Doyle offers another lucid, inspiring chronicle of female empowerment and the rewards of self-awareness and renewal.

Pub Date: March 10, 2020

ISBN: 978-1-9848-0125-8

Page Count: 352

Publisher: Dial

Review Posted Online: Dec. 22, 2019

Kirkus Reviews Issue: Jan. 15, 2020

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An eye-opening glimpse into the attempted self-unmaking of one of Hollywood’s most recognizable talents.

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The debut memoir from the pop and fashion star.

Early on, Simpson describes the book she didn’t write: “a motivational manual telling you how to live your best life.” Though having committed to the lucrative deal years before, she “walked away,” fearing any sort of self-help advice she might give would be hypocritical. Outwardly, Simpson was at the peak of her success, with her fashion line generating “one billion dollars in annual sales.” However, anxiety was getting the better of her, and she admits she’d become a “feelings addict,” just needing “enough noise to distract me from the pain I’d been avoiding since childhood. The demons of traumatic abuse that refused to let me sleep at night—Tylenol PM at age twelve, red wine and Ambien as a grown, scared woman. Those same demons who perched on my shoulder, and when they saw a man as dark as them, leaned in to my ear to whisper, ‘Just give him your light. See if it saves him…’ ” On Halloween 2017, Simpson hit rock bottom, and, with the intervention of her devoted friends and husband, began to address her addictions and underlying fears. In this readable but overlong narrative, the author traces her childhood as a Baptist preacher’s daughter moving 18 times before she “hit fifth grade,” and follows her remarkable rise to fame as a singer. She reveals the psychological trauma resulting from years of sexual abuse by a family friend, experiences that drew her repeatedly into bad relationships with men, most publicly with ex-husband Nick Lachey. Admitting that she was attracted to the validating power of an audience, Simpson analyzes how her failings and triumphs have enabled her to take control of her life, even as she was hounded by the press and various music and movie executives about her weight. Simpson’s memoir contains plenty of personal and professional moments for fans to savor.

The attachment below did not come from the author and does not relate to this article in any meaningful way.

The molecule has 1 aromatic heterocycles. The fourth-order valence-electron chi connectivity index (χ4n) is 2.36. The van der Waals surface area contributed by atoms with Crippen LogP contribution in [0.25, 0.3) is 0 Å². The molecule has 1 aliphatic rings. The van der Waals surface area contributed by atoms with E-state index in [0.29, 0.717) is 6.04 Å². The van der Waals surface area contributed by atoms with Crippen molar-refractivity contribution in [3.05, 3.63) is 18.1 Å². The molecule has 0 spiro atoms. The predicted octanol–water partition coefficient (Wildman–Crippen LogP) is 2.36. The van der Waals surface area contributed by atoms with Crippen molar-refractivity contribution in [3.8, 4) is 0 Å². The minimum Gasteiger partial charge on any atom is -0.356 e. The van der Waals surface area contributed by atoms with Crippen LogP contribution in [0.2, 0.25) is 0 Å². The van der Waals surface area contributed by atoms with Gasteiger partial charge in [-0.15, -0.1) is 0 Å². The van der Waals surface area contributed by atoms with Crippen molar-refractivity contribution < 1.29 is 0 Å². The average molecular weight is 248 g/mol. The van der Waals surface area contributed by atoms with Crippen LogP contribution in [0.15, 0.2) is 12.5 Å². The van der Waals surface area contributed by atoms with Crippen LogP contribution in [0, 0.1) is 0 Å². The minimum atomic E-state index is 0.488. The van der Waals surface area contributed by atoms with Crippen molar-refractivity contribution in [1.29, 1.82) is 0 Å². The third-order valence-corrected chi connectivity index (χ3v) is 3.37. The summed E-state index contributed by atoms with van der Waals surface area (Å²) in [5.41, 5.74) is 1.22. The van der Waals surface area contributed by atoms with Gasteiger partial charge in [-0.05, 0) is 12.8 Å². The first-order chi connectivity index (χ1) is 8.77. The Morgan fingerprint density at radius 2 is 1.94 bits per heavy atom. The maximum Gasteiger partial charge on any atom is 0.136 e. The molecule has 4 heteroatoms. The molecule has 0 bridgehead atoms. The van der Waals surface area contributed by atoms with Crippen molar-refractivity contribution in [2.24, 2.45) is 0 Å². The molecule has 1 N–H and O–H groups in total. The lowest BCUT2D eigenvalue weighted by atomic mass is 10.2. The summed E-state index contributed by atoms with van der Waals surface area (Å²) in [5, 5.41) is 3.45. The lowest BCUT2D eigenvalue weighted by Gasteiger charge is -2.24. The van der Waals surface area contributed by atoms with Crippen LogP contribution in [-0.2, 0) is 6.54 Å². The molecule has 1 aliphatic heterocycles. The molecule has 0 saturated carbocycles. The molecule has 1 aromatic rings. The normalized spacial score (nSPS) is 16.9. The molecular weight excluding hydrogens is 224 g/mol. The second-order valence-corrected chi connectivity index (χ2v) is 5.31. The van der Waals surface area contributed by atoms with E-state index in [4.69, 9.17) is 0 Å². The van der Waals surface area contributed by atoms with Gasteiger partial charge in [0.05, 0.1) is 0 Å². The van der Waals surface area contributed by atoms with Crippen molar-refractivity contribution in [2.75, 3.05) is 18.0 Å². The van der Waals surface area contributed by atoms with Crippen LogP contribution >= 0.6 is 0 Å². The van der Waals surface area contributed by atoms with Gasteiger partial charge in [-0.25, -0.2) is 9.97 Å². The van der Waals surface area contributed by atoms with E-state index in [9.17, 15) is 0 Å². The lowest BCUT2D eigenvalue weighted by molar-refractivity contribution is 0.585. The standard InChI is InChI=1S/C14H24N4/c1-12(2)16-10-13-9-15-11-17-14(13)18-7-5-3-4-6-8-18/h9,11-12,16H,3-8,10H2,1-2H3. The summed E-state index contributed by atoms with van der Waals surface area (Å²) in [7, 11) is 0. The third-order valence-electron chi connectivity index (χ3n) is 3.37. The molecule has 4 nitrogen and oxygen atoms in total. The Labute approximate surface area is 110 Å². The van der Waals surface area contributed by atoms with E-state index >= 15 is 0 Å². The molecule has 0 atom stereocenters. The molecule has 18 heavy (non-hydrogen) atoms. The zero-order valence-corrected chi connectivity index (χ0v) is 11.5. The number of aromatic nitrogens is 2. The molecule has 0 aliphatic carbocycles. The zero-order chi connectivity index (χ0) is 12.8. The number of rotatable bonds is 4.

An eye-opening glimpse into the attempted self-unmaking of one of Hollywood’s most recognizable talents.

Pub Date: Feb. 4, 2020

ISBN: 978-0-06-289996-5

Page Count: 416

Publisher: Dey Street/HarperCollins

Review Posted Online: Feb. 16, 2020